The evening got off to a surprising start when it turned out that the gig was taking place in Level 2 at Fat Sam’s rather than in the larger Fat Sam’s Live. It’s a real trip down memory lane for me because it must be the first time I’ve been in this part of the venue since the early 90s.
The venue switch is perhaps another indication that more and more these days Idlewild seem to be taken for granted. They’ve been around for more than a decade now and on the evidence of this show at least their audience has grown up with them. Perhaps also they tour so regularly (and intensively) in Scotland that people reckon that there will be another chance to see them soon. But with the transition from a major to a smaller label complete there’s an unmistakeable air that, at the moment, Idlewild just aren’t cool.
Why this should be the case is hard to fathom. They are a far superior band to many more successful outfits but it may just be the case that being good simply isn’t enough. And Monday’s set illustrated perfectly the amount of strong material they have because it was almost as notable for the stuff they didn’t play as what they did.
There is maybe a view forming within the band that the audience are more interested in past glories than the band’s newer material. Whilst new LP ‘Post-Electric Blues’ doesn’t feature such obvious crowd pleasers as their other LPs, it is nonetheless a strong collection and it’s disappointing therefore that the set features just 4 songs from the record.
So the public gets what the public wants? Maybe, but as a creative endeavour it is surely less satisfying for all concerned.
And yet whilst the set draws largely on the older material (with a definitely crowd pleasing 6 songs from ‘100 Broken Windows’), there’s still an unpredictability as to what will get played as they close with ‘Blame It On The Obvious Ways’ and ‘Too Long Awake’ (the only tracks from ‘Warnings/Promises’.) It’s hardly an obvious way to close the set and yet they’re about the highlights of the evening.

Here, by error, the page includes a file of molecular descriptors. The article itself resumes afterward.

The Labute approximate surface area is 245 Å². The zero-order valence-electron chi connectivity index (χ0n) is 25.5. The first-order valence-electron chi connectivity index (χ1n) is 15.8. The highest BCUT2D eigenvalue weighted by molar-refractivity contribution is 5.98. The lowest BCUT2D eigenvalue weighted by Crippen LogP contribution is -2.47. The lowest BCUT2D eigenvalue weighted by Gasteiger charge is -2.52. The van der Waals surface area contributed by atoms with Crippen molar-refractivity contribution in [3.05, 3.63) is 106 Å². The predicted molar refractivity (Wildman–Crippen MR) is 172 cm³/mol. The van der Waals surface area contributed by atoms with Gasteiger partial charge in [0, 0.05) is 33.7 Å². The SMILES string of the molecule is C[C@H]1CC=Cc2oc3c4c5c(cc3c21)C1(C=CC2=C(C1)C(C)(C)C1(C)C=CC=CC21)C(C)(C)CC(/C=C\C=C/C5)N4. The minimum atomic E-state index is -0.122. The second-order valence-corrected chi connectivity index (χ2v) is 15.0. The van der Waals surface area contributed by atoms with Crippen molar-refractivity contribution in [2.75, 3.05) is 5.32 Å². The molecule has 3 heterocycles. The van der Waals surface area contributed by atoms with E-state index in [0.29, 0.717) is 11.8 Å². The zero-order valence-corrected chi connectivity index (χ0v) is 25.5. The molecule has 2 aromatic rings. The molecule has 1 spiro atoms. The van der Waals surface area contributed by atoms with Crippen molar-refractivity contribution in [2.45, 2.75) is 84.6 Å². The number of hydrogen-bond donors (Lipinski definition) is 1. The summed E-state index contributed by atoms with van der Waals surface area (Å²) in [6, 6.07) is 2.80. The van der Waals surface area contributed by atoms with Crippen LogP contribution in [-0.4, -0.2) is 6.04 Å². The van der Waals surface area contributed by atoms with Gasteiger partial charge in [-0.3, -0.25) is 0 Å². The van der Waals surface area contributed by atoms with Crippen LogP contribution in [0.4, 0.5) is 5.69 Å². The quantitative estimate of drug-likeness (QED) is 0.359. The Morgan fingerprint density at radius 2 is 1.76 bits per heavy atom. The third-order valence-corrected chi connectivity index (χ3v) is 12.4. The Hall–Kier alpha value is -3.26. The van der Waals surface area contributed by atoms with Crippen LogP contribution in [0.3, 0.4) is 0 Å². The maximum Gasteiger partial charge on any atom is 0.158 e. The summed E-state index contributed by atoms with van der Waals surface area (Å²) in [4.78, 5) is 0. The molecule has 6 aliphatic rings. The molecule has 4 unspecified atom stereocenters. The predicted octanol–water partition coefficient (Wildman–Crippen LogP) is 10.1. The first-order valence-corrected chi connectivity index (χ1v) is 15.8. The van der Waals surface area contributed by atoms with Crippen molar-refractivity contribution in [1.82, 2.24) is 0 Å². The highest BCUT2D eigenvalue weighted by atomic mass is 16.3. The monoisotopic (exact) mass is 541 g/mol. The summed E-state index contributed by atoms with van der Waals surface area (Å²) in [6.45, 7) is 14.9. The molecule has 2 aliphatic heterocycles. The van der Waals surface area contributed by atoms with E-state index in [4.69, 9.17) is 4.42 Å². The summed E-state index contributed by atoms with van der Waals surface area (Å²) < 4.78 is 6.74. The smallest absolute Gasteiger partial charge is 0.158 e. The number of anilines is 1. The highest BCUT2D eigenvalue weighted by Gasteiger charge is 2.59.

And, without any question whatsoever, Idlewild remain a cracking live band. The only real gripe about the show is that Rod’s guitars could certainly bear to be higher in the mix. At one point I thought that this was going to be the best show I’d seen them do but the guitar shortage definitely dropped it a notch below that.
Surprisingly it’s also a very short show – although it certainly didn’t feel that way. I remember looking down after 10 songs and being quite astonished that little more than half an hour had passed since they’d taken the stage. All in all they were on stage for little more than an hour but the only disappointment was that there wasn’t a second encore.
Despite this you wonder what it’s like being in Idlewild these days. They’re such a hard working band yet they haven’t made the significant breakthrough many once predicted. Whilst in recent LPs, they have introduced a folk element to their sound, there’s a definite feeling that you know what the LPs are going to sound like.
You know they’re going to be good but you also know that the mix of faster and slower songs is going to be the same and that the extent of experimentation is going to be limited.
Maybe when the promotion is done for this record, they need to take a break and come up with something different. Because, much as I like this band, and I really do, I just don’t get as excited by them as I used to.
1. City Hall 2. Younger Than America 3. Little Discourage 4. I Don’t Have The Map 5. These Wooden Ideas 6. Roseability 7. Idea Track 8. No Emotion 9. A Ghost In The Arcade 10. Actually, It’s Darkness 11. When I Argue I See Shapes 12. Post Electric 13. Annihilate Now! 14. You Held The World In Your Arms 15. Blame It On The Obvious Ways 16. Too Long Awake
17. Readers & Writers 18. A Modern Way Of Letting Go